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Heritage Lane: Farm’s focus on rare breeds

Jun 6th, 2012 | Category: Community, Farms

by Jessica Harbert

Tucked minutes from the Canadian border in dairy farm territory, Heritage Lane Farm raises and sells pork products, both fresh and frozen. The farm’s mission is to focus on rare breeds of livestock, raising pigs, sheep, chickens, turkeys and geese.
Right now the farm has 50 to 60 pigs at one time, said Heritage Lane Farm owner Craig Mayberry, and hopes to begin processing 80 pigs a year. It takes one year to 18 months to raise the pigs – Large Black and Mulefoot breeds – to be big enough to process, he added. This is a longer time frame than for commercial pigs.

Heritage Lane Farm. COURTESY PHOTO

The heritage breeds of pigs provide a better quality meat, which is darker, more marbled, and has better quality taste and consistency,  Mayberry said.

Heritage Lane supplies meat mostly to local retail stores, including the Bellingham Community Food Co-op, Sno-Isle Co-op in Everett, Acme Farms & Kitchen, Link Lab Artisan Meats in Seattle, and the Fountain Bistro in Bellingham.

With different factors affecting the price of local meat, Mayberry said feed is a major challenge. The issue is cheaper protein that comes in higher quantity feed compared with real grain and protein, which provides a higher quality feed.

“It is expensive on the feed front,” Craig said. “But the cost of processing is a main factor in the price in the purchasing of local meat.”

The increased price in processing is responsible for the better quality in both product and working conditions at the processing facility, along with a higher level of cleanliness. The meat from Heritage Lane is processed at Keizer Meats, the only USDA certified meat processing facility in Whatcom County, also in Lynden.

“The main thing is to educate consumers,” Mayberry said. “People need to be educated on why local food costs more and then decide whether cheap livestock is better.”

Pork raised and processed out of state is typically $3 less a pound, Mayberry said. Beef has the same issue.

The ultimate challenge the farm faces with raising rare livestock breeds is finding the ideal diet, a combination of grain and protein to keep the livestock thriving, Mayberry said. “It’s hard because there is no research on optimal diet for optimal growth.”

Heritage Lane Farm is experimenting with a fodder system, a method of growing feed on the farm for its animals. The farm has a container space filled with barley mats costing the farm 50 cents per mat. This new system will hopefully aid to decrease spending more money on higher quality feed, Mayberry said. The barley mats do not replace purchasing feed all together, but help to reduce those costs. The new system has been in place for a month and a half, so it is fairly new and adjustments are being made.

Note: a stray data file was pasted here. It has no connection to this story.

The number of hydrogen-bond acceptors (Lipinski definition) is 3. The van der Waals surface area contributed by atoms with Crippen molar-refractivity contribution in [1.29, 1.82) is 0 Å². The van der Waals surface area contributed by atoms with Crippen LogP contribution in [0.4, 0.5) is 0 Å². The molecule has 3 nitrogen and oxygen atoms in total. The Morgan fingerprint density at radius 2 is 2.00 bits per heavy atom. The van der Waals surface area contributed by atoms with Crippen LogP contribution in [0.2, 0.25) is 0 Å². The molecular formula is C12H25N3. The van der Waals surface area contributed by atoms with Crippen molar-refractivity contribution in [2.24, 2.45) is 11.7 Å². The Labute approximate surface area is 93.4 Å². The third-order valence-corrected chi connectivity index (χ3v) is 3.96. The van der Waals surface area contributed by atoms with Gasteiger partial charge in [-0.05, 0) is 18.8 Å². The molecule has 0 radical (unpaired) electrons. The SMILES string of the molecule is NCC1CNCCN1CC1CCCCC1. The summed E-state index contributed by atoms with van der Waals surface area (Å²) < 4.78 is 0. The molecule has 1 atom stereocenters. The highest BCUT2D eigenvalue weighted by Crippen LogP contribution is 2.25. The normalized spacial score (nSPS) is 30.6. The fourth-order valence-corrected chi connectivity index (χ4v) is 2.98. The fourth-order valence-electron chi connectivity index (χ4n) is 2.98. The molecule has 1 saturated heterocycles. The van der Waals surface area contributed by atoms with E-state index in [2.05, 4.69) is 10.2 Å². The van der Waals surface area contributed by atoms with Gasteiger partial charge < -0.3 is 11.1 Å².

Mayberry is working to find a diet with the right balance of barley grown on the farm and locally produced feed, and being sure the livestock is getting the appropriate proteins while maintaining a high level of quality for the livestock. The pigs need more fat and protein, which the barley does not provide and must be found in other feed options. The pigs are also fed a flax meal that is grown across the street from the farm. The farm is also exploring growing wheat grass.

Heritage Lane started about three and a half years ago. The Mayberry family (Craig, Kelly and their five children) moved from Portland to Whatcom County in 2004. Mayberry, also a professor at Western Washington University, teaching business at the College of Business and Economics, said farming was new to them, but were inspired by the local level of interest and conversations.

Heritage Lane Farm was a former dairy farm with basic infrastructure to start with, and Mayberry added fencing, pens and areas for the livestock to match what was needed.

“It has been more expensive than I thought,” Mayberry said. “That is certainly a hindrance for getting people involved in farming.”

A big challenge, he added,  is keeping up with local demand – generating enough frozen and fresh quantities.

Long term goals include building a commercial kitchen on site and hosting dinners on the farm. Along with the new fodder system, Mayberry plans to develop a larger composting system too.

The farm participates in the Food to Bank On program through Sustainable Connections and the Whatcom County Farm Tour, scheduled for early September this year.

For more information, visit heritagelanefarm.net or follow their Facebook page.

Published in the June 2012 issue of Grow Northwest magazine

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